ABC Pool improved the social and cultural capital of its contributors by drawing in local stories from everyday Australians, connecting those contributors together, and matching their creative skills to the professional expertise of ABC producers. It was a stellar example of publicly funded media innovation that avoided accusations of crowding out by offering opportunities for audience participation that the commercial media still haven’t even attempted to match. And its focus on giving everyday Australian creativity a space to thrive in sat squarely within the ABC’s public service remit.
So what does ABC Pool leave behind?
ABC Pool was an outstanding community and cultural development exercise that explored new ways for the broadcaster to listen to its audience and collaborate with them. Understanding the interests of the users and addressing them within the operative framework and editorial policies of the ABC allowed the broadcaster to gain valuable experience in cultural intermediation – that is, in negotiating the needs of diverse human and non-human actors to successfully produce cultural artefacts. At the ABC, cultural intermediation now takes place through community managers, social media producers, online moderators and many other roles – many of them based on the lessons learnt through Pool.
Such cultural intermediation is at the heart of ABC Open as its 50-odd Open producers throughout regional Australia work with the locals to develop their digital storytelling skills. Again, we see an outstanding example of innovative, co-creative storytelling practices which continue the experiments in user co-creation begun with ABC Pool. Improved production methods used by ABC Open producers generate creative, hyper-local stories that not only inform and educate, but also entertain. This is most obvious through the latest ABC Open / triple j collaboration, Road Trip Relay.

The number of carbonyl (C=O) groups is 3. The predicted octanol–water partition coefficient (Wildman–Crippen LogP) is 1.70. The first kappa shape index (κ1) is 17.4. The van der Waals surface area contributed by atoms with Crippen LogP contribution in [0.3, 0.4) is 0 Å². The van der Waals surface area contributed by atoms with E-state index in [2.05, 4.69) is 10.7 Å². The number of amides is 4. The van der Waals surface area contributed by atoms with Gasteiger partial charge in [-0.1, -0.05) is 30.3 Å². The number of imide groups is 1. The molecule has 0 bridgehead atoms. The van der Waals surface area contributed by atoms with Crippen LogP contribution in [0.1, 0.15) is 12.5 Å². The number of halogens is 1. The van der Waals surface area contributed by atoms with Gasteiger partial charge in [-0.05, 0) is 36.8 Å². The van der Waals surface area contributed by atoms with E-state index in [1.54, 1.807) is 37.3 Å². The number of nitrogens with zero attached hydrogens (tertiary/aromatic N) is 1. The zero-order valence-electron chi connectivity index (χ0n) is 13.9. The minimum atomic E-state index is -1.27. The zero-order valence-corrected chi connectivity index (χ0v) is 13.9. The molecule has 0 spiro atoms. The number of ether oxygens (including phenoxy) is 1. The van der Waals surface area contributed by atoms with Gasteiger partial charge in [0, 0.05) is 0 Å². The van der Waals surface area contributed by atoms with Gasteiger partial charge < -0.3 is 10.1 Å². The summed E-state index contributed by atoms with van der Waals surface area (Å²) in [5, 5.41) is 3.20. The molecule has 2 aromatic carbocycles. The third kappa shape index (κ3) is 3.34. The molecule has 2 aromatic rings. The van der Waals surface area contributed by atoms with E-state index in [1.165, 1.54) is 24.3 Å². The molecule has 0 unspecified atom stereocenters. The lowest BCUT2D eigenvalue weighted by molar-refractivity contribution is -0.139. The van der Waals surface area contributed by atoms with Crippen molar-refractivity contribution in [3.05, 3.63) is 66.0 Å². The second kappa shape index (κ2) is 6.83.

But Pool and then Open are just one part of the user engagement story – what the ABC learnt about cultural intermediation through the Pool experience is now put into practice wherever its presenters, journalists, and producers directly engage with their audiences. It’s no surprise that the ABC has one of the country’s most progressive policies for using social media – the days of custom-made, stand-alone content creation sites like ABC Pool may be over, but the move towards comprehensive audience engagement through social media platforms has only just begun. And whenever you see a Soundcloud post from Triple J, whenever ABC3 uploads a clip to YouTube, whenever Mark Scott himself takes to Twitter, there’s a little bit of ABC Pool in all of that.
“Live Fast, Die Young”, some people say. ABC Pool certainly did – in ten short years, it went from wild experiment to thriving online community and kickstarted plenty of other ABC initiatives along the way. And it even left a goodlooking corpse behind - in another first, the ABC has archived the now defunct project at www.abc.net.au/pool. There’s even an afterlife: the artists engaged in it have moved their creative activities over to a Facebook page and can be found at www.facebook.com/groups/poolgroup/.
Jonathon Hutchinson is a researcher at the ARC Centre of Excellence for Creative Industries and Innovation, QUT. He is currently located at the University of Sydney where he researches Mobile Internet Policy and lectures in Online Media. He has a background in social media and its production and has worked at the ABC as the Community Manager of ABC Pool.